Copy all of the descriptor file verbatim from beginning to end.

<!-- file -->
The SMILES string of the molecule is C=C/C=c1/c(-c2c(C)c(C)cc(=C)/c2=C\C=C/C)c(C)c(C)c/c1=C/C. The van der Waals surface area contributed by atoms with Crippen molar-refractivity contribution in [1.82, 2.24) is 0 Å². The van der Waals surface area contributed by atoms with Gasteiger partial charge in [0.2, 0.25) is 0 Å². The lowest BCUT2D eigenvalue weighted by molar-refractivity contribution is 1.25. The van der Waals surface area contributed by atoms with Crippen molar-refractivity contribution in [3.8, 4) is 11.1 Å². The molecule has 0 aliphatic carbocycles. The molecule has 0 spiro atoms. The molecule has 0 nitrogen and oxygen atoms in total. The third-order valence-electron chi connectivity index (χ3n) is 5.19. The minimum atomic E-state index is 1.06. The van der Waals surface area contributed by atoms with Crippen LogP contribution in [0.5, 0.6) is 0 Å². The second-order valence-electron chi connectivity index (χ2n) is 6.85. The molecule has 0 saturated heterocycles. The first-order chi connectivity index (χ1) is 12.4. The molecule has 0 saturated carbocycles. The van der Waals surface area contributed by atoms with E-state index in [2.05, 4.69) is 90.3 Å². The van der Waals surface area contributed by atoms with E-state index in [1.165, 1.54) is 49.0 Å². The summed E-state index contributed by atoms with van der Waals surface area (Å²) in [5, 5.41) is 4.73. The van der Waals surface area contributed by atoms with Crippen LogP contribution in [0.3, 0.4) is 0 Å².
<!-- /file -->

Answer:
The SMILES string of the molecule is C=C/C=c1/c(-c2c(C)c(C)cc(=C)/c2=C\C=C/C)c(C)c(C)c/c1=C/C. The van der Waals surface area contributed by atoms with Crippen molar-refractivity contribution in [1.82, 2.24) is 0 Å². The van der Waals surface area contributed by atoms with Gasteiger partial charge in [0.2, 0.25) is 0 Å². The lowest BCUT2D eigenvalue weighted by molar-refractivity contribution is 1.25. The van der Waals surface area contributed by atoms with Crippen molar-refractivity contribution in [3.8, 4) is 11.1 Å². The molecule has 0 aliphatic carbocycles. The molecule has 0 spiro atoms. The molecule has 0 nitrogen and oxygen atoms in total. The third-order valence-electron chi connectivity index (χ3n) is 5.19. The minimum atomic E-state index is 1.06. The van der Waals surface area contributed by atoms with Crippen LogP contribution in [0.5, 0.6) is 0 Å². The second-order valence-electron chi connectivity index (χ2n) is 6.85. The molecule has 0 saturated heterocycles. The first-order chi connectivity index (χ1) is 12.4. The molecule has 0 saturated carbocycles. The van der Waals surface area contributed by atoms with E-state index in [2.05, 4.69) is 90.3 Å². The van der Waals surface area contributed by atoms with E-state index in [1.165, 1.54) is 49.0 Å². The summed E-state index contributed by atoms with van der Waals surface area (Å²) in [5, 5.41) is 4.73. The van der Waals surface area contributed by atoms with Crippen LogP contribution in [0.3, 0.4) is 0 Å².